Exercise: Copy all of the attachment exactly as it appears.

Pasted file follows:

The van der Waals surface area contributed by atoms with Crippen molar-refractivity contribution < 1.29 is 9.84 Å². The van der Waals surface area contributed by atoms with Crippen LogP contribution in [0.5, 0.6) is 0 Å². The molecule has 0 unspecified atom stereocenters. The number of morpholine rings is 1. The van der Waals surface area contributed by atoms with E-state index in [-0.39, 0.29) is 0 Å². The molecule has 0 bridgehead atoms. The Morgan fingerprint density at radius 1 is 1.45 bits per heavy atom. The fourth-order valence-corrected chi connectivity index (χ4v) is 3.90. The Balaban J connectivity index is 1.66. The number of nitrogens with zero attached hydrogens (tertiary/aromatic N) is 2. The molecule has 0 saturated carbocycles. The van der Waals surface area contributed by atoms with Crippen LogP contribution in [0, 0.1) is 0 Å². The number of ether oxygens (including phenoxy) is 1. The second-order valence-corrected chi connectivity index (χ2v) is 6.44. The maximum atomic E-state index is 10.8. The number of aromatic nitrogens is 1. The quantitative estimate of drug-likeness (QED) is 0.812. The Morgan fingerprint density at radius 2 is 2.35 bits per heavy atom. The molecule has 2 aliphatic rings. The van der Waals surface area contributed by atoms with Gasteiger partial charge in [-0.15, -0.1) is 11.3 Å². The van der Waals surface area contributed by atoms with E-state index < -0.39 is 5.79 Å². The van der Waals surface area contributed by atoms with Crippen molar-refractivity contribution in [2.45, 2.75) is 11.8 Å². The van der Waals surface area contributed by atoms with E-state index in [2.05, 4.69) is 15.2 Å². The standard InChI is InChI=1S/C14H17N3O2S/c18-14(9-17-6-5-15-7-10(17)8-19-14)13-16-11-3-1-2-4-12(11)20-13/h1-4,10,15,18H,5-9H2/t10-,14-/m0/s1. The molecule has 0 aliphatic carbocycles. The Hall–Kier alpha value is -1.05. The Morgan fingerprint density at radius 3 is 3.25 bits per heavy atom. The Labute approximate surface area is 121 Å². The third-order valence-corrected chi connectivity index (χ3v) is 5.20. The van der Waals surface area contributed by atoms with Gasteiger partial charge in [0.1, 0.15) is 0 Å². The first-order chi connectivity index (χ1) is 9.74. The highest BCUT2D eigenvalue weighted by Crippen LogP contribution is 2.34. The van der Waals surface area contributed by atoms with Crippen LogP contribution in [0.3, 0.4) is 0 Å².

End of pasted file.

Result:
The van der Waals surface area contributed by atoms with Crippen molar-refractivity contribution < 1.29 is 9.84 Å². The van der Waals surface area contributed by atoms with Crippen LogP contribution in [0.5, 0.6) is 0 Å². The molecule has 0 unspecified atom stereocenters. The number of morpholine rings is 1. The van der Waals surface area contributed by atoms with E-state index in [-0.39, 0.29) is 0 Å². The molecule has 0 bridgehead atoms. The Morgan fingerprint density at radius 1 is 1.45 bits per heavy atom. The fourth-order valence-corrected chi connectivity index (χ4v) is 3.90. The Balaban J connectivity index is 1.66. The number of nitrogens with zero attached hydrogens (tertiary/aromatic N) is 2. The molecule has 0 saturated carbocycles. The van der Waals surface area contributed by atoms with Crippen LogP contribution in [0, 0.1) is 0 Å². The number of ether oxygens (including phenoxy) is 1. The second-order valence-corrected chi connectivity index (χ2v) is 6.44. The maximum atomic E-state index is 10.8. The number of aromatic nitrogens is 1. The quantitative estimate of drug-likeness (QED) is 0.812. The Morgan fingerprint density at radius 2 is 2.35 bits per heavy atom. The molecule has 2 aliphatic rings. The van der Waals surface area contributed by atoms with Gasteiger partial charge in [-0.15, -0.1) is 11.3 Å². The van der Waals surface area contributed by atoms with E-state index < -0.39 is 5.79 Å². The van der Waals surface area contributed by atoms with Crippen molar-refractivity contribution in [2.45, 2.75) is 11.8 Å². The van der Waals surface area contributed by atoms with E-state index in [2.05, 4.69) is 15.2 Å². The standard InChI is InChI=1S/C14H17N3O2S/c18-14(9-17-6-5-15-7-10(17)8-19-14)13-16-11-3-1-2-4-12(11)20-13/h1-4,10,15,18H,5-9H2/t10-,14-/m0/s1. The molecule has 0 aliphatic carbocycles. The Hall–Kier alpha value is -1.05. The Morgan fingerprint density at radius 3 is 3.25 bits per heavy atom. The Labute approximate surface area is 121 Å². The third-order valence-corrected chi connectivity index (χ3v) is 5.20. The van der Waals surface area contributed by atoms with Gasteiger partial charge in [0.1, 0.15) is 0 Å². The first-order chi connectivity index (χ1) is 9.74. The highest BCUT2D eigenvalue weighted by Crippen LogP contribution is 2.34. The van der Waals surface area contributed by atoms with Crippen LogP contribution in [0.3, 0.4) is 0 Å².